Three Centuries of Racial Impersonation in Philadelphia
Traces the deep roots of Philadelphia’s annual Mummers Parade and the city’s history of blackface masking and other forms of racial impersonation
Haunted City explores the history of racial impersonation in Philadelphia from the late eighteenth century through the present day. The book focuses on select historical moments, such as the advent of the minstrel show and the ban on blackface makeup in the Philadelphia Mummers Parade, when local performances of racial impersonation inflected regional, national, transnational, and global formations of race.
Mummers have long worn blackface makeup during winter holiday celebrations in Europe and North America; in Philadelphia, mummers’ blackface persisted from the colonial period well into the twentieth century. The first annual Mummers Parade, a publicly sanctioned procession from the working-class neighborhoods of South Philadelphia to the city center, occurred in 1901. Despite a ban on blackface in the Mummers Parade after civil rights protests in 1963–64, other forms of racial and ethnic impersonation in the parade have continued to flourish unchecked. Haunted City combines detailed historical research with the author’s own experiences performing in the Mummers Parade to create a lively and richly illustrated narrative. Through its interdisciplinary approach, Haunted City addresses not only theater history and performance studies but also folklore, American studies, critical race theory, and art history. It also offers a fresh take on the historiography of the antebellum minstrel show.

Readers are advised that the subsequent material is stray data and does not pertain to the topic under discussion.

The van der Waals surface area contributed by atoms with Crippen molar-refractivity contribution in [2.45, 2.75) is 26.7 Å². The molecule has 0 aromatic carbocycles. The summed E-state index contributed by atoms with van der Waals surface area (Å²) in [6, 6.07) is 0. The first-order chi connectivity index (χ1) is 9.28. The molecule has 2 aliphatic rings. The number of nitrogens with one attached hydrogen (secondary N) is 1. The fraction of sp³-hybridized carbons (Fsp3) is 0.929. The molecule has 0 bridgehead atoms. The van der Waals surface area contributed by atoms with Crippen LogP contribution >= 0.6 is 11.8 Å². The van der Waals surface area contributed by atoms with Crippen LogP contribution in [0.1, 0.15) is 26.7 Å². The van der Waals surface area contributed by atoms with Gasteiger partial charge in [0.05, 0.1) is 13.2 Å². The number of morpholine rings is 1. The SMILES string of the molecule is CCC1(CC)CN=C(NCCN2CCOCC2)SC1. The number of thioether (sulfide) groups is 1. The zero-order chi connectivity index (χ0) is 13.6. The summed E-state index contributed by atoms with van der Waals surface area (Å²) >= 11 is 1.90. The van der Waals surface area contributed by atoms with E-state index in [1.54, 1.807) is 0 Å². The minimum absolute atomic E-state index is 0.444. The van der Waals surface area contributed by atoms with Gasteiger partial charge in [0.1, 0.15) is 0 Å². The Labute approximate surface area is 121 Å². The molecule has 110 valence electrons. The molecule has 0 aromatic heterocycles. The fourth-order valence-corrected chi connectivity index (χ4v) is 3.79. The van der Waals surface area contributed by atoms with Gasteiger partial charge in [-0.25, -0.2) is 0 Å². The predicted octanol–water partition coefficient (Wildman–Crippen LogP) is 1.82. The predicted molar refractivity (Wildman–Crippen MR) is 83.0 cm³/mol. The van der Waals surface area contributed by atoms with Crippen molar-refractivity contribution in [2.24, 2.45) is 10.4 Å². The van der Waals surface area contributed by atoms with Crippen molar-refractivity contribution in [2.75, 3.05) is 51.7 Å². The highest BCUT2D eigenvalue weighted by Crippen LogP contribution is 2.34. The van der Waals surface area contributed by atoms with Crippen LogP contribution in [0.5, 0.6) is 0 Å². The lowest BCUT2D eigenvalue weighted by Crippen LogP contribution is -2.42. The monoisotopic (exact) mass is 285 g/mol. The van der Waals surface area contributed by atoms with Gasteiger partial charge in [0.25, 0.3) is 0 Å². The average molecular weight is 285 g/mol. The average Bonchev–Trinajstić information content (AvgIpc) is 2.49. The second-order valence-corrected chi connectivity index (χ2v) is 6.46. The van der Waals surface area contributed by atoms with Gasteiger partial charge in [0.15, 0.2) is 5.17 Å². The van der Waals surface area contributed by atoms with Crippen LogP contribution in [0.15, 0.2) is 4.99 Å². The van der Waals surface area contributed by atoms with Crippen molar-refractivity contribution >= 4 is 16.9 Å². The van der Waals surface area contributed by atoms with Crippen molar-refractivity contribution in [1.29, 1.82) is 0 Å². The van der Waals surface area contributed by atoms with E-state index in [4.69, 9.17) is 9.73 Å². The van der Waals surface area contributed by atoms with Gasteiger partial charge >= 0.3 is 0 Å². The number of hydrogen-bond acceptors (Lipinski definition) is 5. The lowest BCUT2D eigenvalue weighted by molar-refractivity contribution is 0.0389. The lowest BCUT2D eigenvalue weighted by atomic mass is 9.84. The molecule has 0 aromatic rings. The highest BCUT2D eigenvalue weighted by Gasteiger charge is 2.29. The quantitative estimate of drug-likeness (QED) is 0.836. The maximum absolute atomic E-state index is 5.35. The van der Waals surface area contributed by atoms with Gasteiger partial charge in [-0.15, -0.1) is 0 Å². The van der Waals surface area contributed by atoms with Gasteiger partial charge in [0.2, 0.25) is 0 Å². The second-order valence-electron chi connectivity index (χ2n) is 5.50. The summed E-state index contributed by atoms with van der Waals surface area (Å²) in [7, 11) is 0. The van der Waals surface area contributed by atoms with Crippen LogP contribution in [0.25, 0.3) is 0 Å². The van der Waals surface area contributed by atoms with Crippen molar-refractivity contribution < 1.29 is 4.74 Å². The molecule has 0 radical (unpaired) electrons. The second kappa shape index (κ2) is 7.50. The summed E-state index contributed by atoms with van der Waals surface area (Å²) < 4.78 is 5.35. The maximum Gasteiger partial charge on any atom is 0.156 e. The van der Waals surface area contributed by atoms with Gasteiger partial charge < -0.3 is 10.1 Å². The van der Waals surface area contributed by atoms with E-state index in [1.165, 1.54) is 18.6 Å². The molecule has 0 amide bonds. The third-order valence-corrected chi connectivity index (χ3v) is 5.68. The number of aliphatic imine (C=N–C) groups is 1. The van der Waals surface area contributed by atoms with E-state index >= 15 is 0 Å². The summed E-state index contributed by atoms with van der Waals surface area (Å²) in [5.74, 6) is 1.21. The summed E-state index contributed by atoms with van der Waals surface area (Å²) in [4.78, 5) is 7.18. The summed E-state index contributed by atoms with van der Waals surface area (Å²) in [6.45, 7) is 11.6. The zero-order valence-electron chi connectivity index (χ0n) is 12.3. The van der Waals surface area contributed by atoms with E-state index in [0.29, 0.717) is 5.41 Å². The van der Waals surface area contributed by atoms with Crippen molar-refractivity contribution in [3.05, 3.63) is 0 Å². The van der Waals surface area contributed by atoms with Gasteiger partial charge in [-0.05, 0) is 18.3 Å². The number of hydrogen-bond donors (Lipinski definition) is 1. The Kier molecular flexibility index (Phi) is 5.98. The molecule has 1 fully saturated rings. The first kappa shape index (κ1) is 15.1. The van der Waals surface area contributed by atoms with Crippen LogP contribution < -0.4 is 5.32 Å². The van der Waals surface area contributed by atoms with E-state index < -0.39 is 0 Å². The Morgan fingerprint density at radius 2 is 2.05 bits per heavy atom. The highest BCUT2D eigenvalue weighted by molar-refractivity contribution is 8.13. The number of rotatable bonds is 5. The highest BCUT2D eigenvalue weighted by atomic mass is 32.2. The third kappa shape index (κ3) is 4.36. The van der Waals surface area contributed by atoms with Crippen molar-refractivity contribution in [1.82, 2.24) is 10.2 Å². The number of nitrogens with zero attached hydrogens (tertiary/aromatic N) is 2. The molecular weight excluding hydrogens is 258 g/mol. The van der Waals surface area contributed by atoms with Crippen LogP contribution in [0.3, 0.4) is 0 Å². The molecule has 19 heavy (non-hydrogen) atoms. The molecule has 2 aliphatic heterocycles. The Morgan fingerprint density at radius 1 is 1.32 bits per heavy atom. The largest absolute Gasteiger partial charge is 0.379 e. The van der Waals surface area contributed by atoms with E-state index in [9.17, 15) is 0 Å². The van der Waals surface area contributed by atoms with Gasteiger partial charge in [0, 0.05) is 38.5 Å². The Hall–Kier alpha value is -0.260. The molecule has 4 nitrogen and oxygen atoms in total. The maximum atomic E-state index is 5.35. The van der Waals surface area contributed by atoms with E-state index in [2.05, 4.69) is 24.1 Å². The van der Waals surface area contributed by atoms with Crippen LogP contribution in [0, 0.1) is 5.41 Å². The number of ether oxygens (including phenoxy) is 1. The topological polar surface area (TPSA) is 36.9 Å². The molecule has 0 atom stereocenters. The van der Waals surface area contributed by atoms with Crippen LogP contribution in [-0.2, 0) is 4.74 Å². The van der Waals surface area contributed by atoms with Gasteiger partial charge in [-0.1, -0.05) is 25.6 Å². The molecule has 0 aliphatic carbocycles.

“A persuasive blend of theory and archival research, combined with the author’s own ethnographic investigations . . . Haunted City illuminates the history of the community's engagement with racial performance in a way that no other works have done on this same comprehensive scale.”
—Heather Nathans, Tufts University
“DuComb draws not only on scholarly and primary materials, but also on his own experiences as a member of a Mummers club . . . Haunted City is a fresh and well-executed look at the American tradition of racial impersonation, grounded in thorough, original discovery research.”
—Susan G. Davis, University of Illinois
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